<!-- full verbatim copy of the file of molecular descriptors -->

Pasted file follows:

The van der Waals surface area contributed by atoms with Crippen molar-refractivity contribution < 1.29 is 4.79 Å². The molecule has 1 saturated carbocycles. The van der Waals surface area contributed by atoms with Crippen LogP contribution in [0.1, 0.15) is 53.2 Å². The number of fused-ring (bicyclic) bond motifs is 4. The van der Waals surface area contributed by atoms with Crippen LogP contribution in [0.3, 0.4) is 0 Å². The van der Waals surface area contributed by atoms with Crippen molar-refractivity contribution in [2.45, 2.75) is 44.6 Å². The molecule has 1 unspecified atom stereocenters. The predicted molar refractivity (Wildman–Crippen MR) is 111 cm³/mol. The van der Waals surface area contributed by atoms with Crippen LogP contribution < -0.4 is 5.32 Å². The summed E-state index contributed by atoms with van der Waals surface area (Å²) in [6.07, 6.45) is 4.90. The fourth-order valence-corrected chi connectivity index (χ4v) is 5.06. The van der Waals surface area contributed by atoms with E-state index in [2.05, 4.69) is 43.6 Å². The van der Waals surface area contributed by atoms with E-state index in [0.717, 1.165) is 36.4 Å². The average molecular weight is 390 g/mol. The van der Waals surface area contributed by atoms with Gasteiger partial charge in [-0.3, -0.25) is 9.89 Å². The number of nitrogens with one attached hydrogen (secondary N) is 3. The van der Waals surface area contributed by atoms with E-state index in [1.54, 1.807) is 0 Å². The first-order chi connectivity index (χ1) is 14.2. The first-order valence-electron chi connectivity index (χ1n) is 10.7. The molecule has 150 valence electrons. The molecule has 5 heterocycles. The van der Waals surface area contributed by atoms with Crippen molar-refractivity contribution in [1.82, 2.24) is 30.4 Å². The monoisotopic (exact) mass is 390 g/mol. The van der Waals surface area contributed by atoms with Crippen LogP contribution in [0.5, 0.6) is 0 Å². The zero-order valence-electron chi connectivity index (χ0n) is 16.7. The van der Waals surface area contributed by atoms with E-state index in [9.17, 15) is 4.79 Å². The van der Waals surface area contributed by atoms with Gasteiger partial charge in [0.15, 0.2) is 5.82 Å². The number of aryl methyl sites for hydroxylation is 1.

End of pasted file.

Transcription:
The van der Waals surface area contributed by atoms with Crippen molar-refractivity contribution < 1.29 is 4.79 Å². The molecule has 1 saturated carbocycles. The van der Waals surface area contributed by atoms with Crippen LogP contribution in [0.1, 0.15) is 53.2 Å². The number of fused-ring (bicyclic) bond motifs is 4. The van der Waals surface area contributed by atoms with Crippen LogP contribution in [0.3, 0.4) is 0 Å². The van der Waals surface area contributed by atoms with Crippen molar-refractivity contribution in [2.45, 2.75) is 44.6 Å². The molecule has 1 unspecified atom stereocenters. The predicted molar refractivity (Wildman–Crippen MR) is 111 cm³/mol. The van der Waals surface area contributed by atoms with Crippen LogP contribution < -0.4 is 5.32 Å². The summed E-state index contributed by atoms with van der Waals surface area (Å²) in [6.07, 6.45) is 4.90. The fourth-order valence-corrected chi connectivity index (χ4v) is 5.06. The van der Waals surface area contributed by atoms with E-state index in [2.05, 4.69) is 43.6 Å². The van der Waals surface area contributed by atoms with E-state index in [0.717, 1.165) is 36.4 Å². The average molecular weight is 390 g/mol. The van der Waals surface area contributed by atoms with Gasteiger partial charge in [-0.3, -0.25) is 9.89 Å². The number of nitrogens with one attached hydrogen (secondary N) is 3. The van der Waals surface area contributed by atoms with E-state index in [1.54, 1.807) is 0 Å². The first-order chi connectivity index (χ1) is 14.2. The first-order valence-electron chi connectivity index (χ1n) is 10.7. The molecule has 150 valence electrons. The molecule has 5 heterocycles. The van der Waals surface area contributed by atoms with Crippen molar-refractivity contribution in [1.82, 2.24) is 30.4 Å². The monoisotopic (exact) mass is 390 g/mol. The van der Waals surface area contributed by atoms with Crippen LogP contribution in [0.5, 0.6) is 0 Å². The zero-order valence-electron chi connectivity index (χ0n) is 16.7. The van der Waals surface area contributed by atoms with E-state index in [9.17, 15) is 4.79 Å². The van der Waals surface area contributed by atoms with Gasteiger partial charge in [0.15, 0.2) is 5.82 Å². The number of aryl methyl sites for hydroxylation is 1.